NPR: David Byrne is, of course, the lead singer and frontman of the Talking Heads. The band recorded hit songs like “Psycho Killer,” “Life During Wartime,” “Once in a Lifetime,” “Burning Down the House,” and so many more.
He is also a solo artist in his own right and has recorded instrumental electronic albums, pop records, and spoken word. He’s collaborated with Brian Eno, St. Vincent, Philip Glass, and Selena to name a few. He’s written books, scored soundtracks, even wrote and directed his own movie, 1986’s True Stories.
If you wanted to find a common theme in his work, maybe it’s that David Byrne has always worked to push the boundaries of what pop music can be. While at the same time, he takes high art – the kind of stuff you see in Manhattan galleries or in repertory theaters in Brooklyn – and makes it more accessible and familiar.
American Utopia is his latest project. It started as an album in 2018, then he toured on it with a handful of dates across the U.S. Only, he’s David Byrne, so he went the extra mile and added 12 musicians, all dressed alike in gray suits, carrying their instruments like a marching band and dancing with them. Everything’s also wireless. With nothing binding them to one spot, they can dance and move completely freely. It’s not like any concert you’ve ever seen.
He parlayed the tour into a full on Broadway production, premiering in 2019. Then, American Utopia’s live show became a movie directed by the one and only Spike Lee. That dropped late last year.
If you happen to be in New York, American Utopia will be returning to Broadway on September 17. You can also experience the show on your TV. The concert film is streaming now on HBO Max. It will also be debuting in theaters for the first time on September 15. David Byrne chats with us about American Utopia and his return to playing live music. He also shares some of the music he’s been listening to lately and tells us about where he learned his iconic dance moves. Plus, he’ll tell us why his very different brain powers his art. MORE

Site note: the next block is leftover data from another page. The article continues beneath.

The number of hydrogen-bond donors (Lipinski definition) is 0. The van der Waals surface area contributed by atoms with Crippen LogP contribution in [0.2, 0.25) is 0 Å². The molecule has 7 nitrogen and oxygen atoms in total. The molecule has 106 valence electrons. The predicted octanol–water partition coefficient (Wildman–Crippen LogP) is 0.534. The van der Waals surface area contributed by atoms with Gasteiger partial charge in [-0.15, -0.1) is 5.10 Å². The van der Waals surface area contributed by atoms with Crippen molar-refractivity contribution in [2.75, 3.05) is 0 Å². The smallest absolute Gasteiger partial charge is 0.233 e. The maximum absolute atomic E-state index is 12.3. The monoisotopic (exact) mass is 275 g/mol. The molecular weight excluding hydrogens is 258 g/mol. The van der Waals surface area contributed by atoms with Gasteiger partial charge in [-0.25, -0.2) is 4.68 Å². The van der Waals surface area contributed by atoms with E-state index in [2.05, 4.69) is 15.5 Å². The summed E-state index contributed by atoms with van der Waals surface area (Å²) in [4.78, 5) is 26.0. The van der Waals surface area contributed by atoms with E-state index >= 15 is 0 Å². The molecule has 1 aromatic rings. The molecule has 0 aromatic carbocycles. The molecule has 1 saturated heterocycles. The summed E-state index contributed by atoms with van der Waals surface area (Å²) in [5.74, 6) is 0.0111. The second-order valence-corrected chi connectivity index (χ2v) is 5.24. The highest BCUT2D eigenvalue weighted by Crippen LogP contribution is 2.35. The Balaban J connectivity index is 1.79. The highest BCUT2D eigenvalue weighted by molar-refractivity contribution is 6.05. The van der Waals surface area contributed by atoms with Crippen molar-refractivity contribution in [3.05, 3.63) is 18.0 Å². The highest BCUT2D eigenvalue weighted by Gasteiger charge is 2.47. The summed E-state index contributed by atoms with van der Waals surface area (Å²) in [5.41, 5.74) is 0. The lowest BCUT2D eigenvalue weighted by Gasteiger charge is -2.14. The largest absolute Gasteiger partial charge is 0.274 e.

PREVIOUSLY: David Byrne — Talking Heads architect and post-New Wave elder statesman of all things arch, artsy and oblique — is the Marcel Duchamp of 20th Century rock n’ roll, transmuting the artifacts of the mundane and the quotidian into magical charms to ward off the confusion, dread and ennui of modern life. He is, in other words, an antidote for our current season in Hell, and his arrival at the Mann last night backed by what is, for lack of a better description, The Greatest Marching Band on Earth, to deliver humane tidings of comfort and joy in the guise of high concept performance art, came not a moment too soon. For the past six months he has been touring the globe in support of his latest album, the archly titled American Utopia, and putting on what I can safely say without fear of exaggeration is, as of this writing, the Greatest Show on Earth. That is not hyperbole, if anything that is an understatement.
In terms of the setlist, the show is an ecstatic blend of modernized takes on Talking Heads quirk-pop classics and the oblique strategies and heartfelt ironies of his post-Heads solo work and collaborations with the likes of Brian Eno, Fatboy Slim and St. Vincent. Which, on paper, sounds fairly pro-forma for an artist of Byrne’s stature and vast back catalog of cutting edge work, but to see it in person, it is nothing short of jaw-dropping — a post-post-modernist miracle of human ingenuity, precision and grace. I call it MOMA-rock: A rapturous marriage of modern dance, minimalist grandeur, shit-hot musicianship, and gorgeous gale-force chorales that sing the body electric — all performed without wires, fixed instruments, pre-recorded backing tracks or shoes. All of it cooked up by the beautiful mind of David Byrne, who, at the onset of his autumn years, with his thick shock of pure white hair, has evolved into a glorious amalgam of Mark Twain and David Lynch — simultaneously folksy and wise and kind and still barefoot in the head after all these years, displaying the tireless vitality and artistic potency of a man a third of his age. MORE